I remember back in July of 2017 when countless hours of applying, interviewing, and waiting finally bore fruit.
Those six months felt akin to six years.
Then I received an email. EPIK placed me in the Jeonnam Province.
At the time I was sitting in London’s Gatwick Airport awaiting a transfer flight to Edinburgh. My family’s long-planned Eurotrip had begun. Our first stop – Scotland.
I could hardly contain my excitement. I posted to Facebook the very next minute.
“I’m happy to announce I will be moving to Korea to teach English this August.”
Never have received so many likes and positive comments. Several comments, including one from my aunt, suggested that I start a blog.
“Why not?” I thought. It would be much easier to inform my friends and family through writing rather than individually telling people my goings-on.
And like that, I wrote my first post shortly after arrival. I haven’t looked back since.
100 posts later, and I am still here in Korea, still enjoying the many pleasant surprises Namak has to offer.
Still taking comfort in the smiles and warmth of my students.
Still enjoying my time with friends (many Mokpo Misfits have stuck around).
What started as a small project to inform my friends and family thousands of miles away has morphed into my own vehicle of personal development.
Every post requires me to digest my life experiences and weave them into a coherent story.
Every post requires me to challenge my thinking and refine my beliefs as I struggle to structure well-reasoned arguments. Sometimes I fail. But those failures serve to further mentor me toward improvement.
Every post challenges me to evaluate my ability as a writer. I’ve slowly learned to consider and re-consider every paragraph, every sentence, and every word for need.
In my opinion, effective writing involves including the words you need and omitting all else. Concision and precision control my process.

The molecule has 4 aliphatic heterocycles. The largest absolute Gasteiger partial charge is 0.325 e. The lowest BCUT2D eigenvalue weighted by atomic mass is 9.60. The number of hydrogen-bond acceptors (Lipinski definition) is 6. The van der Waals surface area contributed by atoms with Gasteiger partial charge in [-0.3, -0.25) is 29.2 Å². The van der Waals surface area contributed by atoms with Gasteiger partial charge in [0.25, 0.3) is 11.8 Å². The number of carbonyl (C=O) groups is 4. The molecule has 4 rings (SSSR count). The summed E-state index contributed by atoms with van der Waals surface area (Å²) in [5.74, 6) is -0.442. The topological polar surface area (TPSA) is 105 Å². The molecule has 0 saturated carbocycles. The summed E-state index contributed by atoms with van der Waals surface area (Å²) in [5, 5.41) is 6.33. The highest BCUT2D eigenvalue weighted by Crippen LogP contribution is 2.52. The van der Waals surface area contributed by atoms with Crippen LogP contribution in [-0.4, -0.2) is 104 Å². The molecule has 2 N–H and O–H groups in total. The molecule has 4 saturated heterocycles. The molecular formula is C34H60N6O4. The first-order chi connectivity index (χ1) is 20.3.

As I challenge myself to be a more effective teacher in the classroom, so too do I challenge myself to optimize my written English expression.
I’ve reveled in moments of joy, lamented my embarrassments, and waxed philosophical on my habits, mindsets, and readings.
This blog is truly a blessing to me. I feel blessed that I can critically examine my experiences as I formulate those memories and thoughts into words. These posts help declutter my mind one sentence at a time.
“An unexamined life is not worth living.” Translating my experiences into English is one of the most fulfilling forms of examination I can think of. This and meditation have helped me far more than I can fathom.
I have also found writing to be a kind of therapy. Every day our minds swirl with worries, hopes, dreams, plans, emotions, responses, and observations. This unwieldy mass of cognitive vomit can easily overwhelm.
For me, writing has been a highly effective method of organizing and solidifying this diarrheal stream of information. Just as one can organize a mass of documents into a cabinet, so can I find clarity by orthographically organizing my thoughts and experiences.
I would continue writing if one person or one million people read this.
I appreciate everyone’s kind and thoughtful comments. I also owe great thanks to everyone who encouraged me to write in the first place – such as my aunt.
You not only inspired me to leave a written record of my time here in Korea. You also directed me toward a wonderful cathartic outlet for stress. As I deliberately dribble my thoughts and feelings upon the page, my mind becomes just a little bit drier – just a little bit clearer.
This blog not only reflects my life events in Korea. It also reflects an evolution of character.
When I first arrived, I was awestruck by blinding neon lights, the smells of foreign foods, the sounds of exotic words, and the mystery of unknown written symbols.
The moment-to-moment details of my initial posts reflect this captivating sensory overload.
Early on, I couldn’t wait to find new adventures with my newfound friends. Where would we go? What new experiences would we encounter? What new stories would we have to tell?
But just as the brilliant burn newlywed love eventually settles into a hotbed of dimmer coals, so too has my experience in Korea.
My puppy-like desire to experience all I could with eager anticipation has receded into subdued satisfaction highlighted by nuance.
Wild weekends of soju and cigarettes have (thankfully) given way to quiet afternoons of tea, books, and blog posts. Neither experience is more or less fulfilling. Rather, like my blog, I have traded the gleeful exuberance of newness for a slow, sustainable and enjoyable routine.
Posts about soju-soaked shenanigans are all but history. Now writing about the mundane (yet still fascinating) aspects of Korean life draw me to write more.
100 posts and 100,000 words later, I feel as though I am just getting started. I will continue to write for as long as I can continue to learn.
As I continue to learn new things about myself and the world around me, my blog will perpetually remain incomplete. And that’s just wonderful.